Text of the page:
According to the Mechanism for the Recognition of Political Prisoners, there are at least 50 people detained in “El Chipote”.
The Committee said that the State should “refrain from imposing solitary confinement, except in the most exceptional circumstances and for strictly limited periods, when it is objectively justifiable and proportionate”, according to the United Nations Standard Minimum Rules for the Treatment of Prisoners (Nelson Mandela Rules).
The Committee also expressed concern about the level of overcrowding in prisons such as “La Modelo” or the women’s prison “La Esperanza”, as well as what it considers a “deficient health care” in prisons such as “El Chipote”. In addition, it recommended strict supervision of visiting procedures, “ensuring that invasive searches are only carried out in exceptional cases, in the least intrusive manner possible and with full respect for the dignity of the person and his or her gender identity”.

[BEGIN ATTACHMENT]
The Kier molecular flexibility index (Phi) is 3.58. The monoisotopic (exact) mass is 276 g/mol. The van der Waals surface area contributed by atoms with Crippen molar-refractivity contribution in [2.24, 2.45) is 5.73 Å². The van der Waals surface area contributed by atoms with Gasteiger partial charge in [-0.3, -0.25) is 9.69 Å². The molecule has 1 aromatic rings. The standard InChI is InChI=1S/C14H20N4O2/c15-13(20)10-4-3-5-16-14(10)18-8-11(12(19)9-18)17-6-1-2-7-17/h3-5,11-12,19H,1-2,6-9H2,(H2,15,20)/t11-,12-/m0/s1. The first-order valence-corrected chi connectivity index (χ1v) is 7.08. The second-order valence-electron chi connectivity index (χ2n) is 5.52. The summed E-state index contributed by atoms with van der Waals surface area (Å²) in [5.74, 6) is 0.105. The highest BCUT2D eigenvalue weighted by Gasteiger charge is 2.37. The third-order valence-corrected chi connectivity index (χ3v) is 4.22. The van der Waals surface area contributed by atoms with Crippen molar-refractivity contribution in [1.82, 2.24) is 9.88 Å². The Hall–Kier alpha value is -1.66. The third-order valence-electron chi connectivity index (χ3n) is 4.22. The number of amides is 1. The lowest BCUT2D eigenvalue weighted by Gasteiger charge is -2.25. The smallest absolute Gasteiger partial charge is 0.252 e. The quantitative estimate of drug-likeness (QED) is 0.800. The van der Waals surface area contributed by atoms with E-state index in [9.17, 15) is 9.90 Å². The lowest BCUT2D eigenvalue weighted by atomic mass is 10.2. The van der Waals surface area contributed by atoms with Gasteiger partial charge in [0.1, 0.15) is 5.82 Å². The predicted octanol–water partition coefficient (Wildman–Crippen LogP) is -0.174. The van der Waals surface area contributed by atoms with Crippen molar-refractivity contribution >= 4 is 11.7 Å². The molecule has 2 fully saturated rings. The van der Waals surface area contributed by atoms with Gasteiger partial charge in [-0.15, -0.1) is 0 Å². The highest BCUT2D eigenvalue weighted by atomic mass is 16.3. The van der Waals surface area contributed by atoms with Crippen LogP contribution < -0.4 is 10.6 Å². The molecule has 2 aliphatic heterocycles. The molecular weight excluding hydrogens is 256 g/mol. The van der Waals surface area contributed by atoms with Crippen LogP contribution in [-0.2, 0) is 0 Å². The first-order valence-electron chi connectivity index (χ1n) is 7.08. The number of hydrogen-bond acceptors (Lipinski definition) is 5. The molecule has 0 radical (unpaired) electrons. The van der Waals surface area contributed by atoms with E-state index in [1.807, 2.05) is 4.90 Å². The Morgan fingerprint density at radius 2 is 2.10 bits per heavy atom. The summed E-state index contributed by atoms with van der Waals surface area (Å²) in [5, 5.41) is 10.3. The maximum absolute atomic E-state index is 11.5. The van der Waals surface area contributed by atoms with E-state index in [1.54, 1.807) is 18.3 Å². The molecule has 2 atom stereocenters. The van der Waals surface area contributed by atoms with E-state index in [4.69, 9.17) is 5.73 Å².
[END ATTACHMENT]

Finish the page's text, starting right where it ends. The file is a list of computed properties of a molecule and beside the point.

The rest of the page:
This recommendation arises from allegations that family members of persons deprived of liberty for political reasons are subjected to invasive searches and improper touching when visits are authorized in detention centers.
These practices that violate human rights have also been carried out against minors, who have been prevented from frequent visits to their relatives in prison for long periods of time and, in general, have not been allowed any communication whatsoever.
Prosecution of perpetrators of torture and deaths in prisons.
The Committee was also concerned about the constant allegations of torture that have been reported in Nicaragua, both at the time of arrest and in prisons and detention centers.